June 1, 2011

LePage's 'open for business' sign vanishes

By Ann S. Kim akim@mainetoday.com
Staff Writer

Motorists may notice something has changed as they head into Kittery on Interstate 95.

click image to enlarge

In this March 18, 2011, photo, Gov. Paul LePage, left, unveils the "Open for Business" sign along Interstate 95 in Kittery.

AP

The welcome sign still lets them know they’re in the state that represents “The Way Life Should Be.” But the newer sign below that declared Maine “Open for Business” has vanished.

The disappearance of the sign – a gift to Gov. Paul LePage from supporters – was noticed and reported to the Maine Department of Transportation this morning. A maintenance foreman went to the site to confirm it was missing and to search the area for the sign. He wasn’t able to find it, and the sign was reported stolen to Maine State Police, said Mark Latti, a Transportation Department spokesman.

Was the sign’s removal a political message? The work of apolitical vandals? Payback for the removal of the Labor Department mural?

In any case, it doesn’t seem like it would have been easy to carry away. The sign was large – 4 feet by 8 feet – and was attached to posts with bolts. It was placed high enough that a ladder would have been helpful.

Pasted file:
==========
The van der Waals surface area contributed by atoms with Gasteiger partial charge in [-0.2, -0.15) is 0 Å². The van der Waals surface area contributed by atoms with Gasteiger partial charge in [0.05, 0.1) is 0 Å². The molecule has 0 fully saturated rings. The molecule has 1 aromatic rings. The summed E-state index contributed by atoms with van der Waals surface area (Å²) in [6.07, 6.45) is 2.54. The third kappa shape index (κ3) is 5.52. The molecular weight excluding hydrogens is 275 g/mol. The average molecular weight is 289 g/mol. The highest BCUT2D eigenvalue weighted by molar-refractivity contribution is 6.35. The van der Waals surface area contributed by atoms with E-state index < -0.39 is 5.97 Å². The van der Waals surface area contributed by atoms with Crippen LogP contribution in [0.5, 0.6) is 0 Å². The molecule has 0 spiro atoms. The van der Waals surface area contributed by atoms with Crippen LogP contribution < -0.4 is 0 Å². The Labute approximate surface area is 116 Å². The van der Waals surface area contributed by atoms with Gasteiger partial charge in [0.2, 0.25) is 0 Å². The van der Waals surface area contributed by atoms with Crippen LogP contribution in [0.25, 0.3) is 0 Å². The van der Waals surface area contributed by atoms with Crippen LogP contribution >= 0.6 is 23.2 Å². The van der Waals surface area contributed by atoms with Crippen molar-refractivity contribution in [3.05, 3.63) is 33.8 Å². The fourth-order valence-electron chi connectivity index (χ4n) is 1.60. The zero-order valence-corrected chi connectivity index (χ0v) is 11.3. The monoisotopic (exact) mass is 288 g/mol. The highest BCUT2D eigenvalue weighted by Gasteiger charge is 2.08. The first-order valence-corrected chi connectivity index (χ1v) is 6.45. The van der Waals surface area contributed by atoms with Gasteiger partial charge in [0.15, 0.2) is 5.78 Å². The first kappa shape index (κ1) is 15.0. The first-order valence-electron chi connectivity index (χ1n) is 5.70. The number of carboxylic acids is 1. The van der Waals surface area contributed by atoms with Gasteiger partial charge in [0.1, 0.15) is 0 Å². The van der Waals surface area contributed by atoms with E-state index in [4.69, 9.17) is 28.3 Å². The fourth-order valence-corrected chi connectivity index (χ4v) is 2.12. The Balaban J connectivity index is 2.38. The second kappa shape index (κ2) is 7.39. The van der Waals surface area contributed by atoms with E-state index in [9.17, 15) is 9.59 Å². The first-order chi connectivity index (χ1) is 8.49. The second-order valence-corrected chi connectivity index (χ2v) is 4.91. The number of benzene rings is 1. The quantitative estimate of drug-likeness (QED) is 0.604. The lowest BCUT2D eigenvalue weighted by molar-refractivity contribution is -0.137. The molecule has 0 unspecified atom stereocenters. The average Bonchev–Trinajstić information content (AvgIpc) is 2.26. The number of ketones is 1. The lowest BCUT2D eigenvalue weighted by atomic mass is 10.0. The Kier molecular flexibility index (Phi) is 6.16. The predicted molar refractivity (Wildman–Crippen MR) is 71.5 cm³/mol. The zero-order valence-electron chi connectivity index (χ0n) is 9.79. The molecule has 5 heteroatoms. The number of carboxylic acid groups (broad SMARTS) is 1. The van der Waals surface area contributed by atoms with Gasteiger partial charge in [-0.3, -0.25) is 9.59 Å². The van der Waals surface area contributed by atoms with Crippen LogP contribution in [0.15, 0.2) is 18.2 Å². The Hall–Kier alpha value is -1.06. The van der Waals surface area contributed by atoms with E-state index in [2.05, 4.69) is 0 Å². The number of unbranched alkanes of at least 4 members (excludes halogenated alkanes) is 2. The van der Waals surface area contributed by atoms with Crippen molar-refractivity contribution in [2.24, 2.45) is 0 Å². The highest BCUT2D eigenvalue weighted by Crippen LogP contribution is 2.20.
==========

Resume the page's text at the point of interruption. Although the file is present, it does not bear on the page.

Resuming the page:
The Governor’s Office has not made a decision about whether a new sign will be put up, said Adrienne Bennett, a spokeswoman for LePage.

“From our point of view, it’s a crime and it’s unfortunate that somebody would stoop to that level. We’re going to continue to use that motto – that we’re open for business – and push forward with our initiatives,” she said.

Bennett encouraged anyone with information about the sign to contact State Police.

Cynthia Rosen, a Knox County tea party activist, and her husband, John Stewart, raised $1,376.73 for the sign, including shipping from the company in Alabama.

LePage was presented with the sign at an inaugural reception. It was unveiled in March.

Rosen said the sign was meant as an expression of confidence in LePage. She didn’t know what its removal was meant to convey.

“Is it an expression against Paul? Of having businesses in our state?” she said. “I don’t know. I would hope that those who have been extremely vocal about their negative feeling about some of the proposals and policies would not choose this way to demonstrate their opposition.”

 

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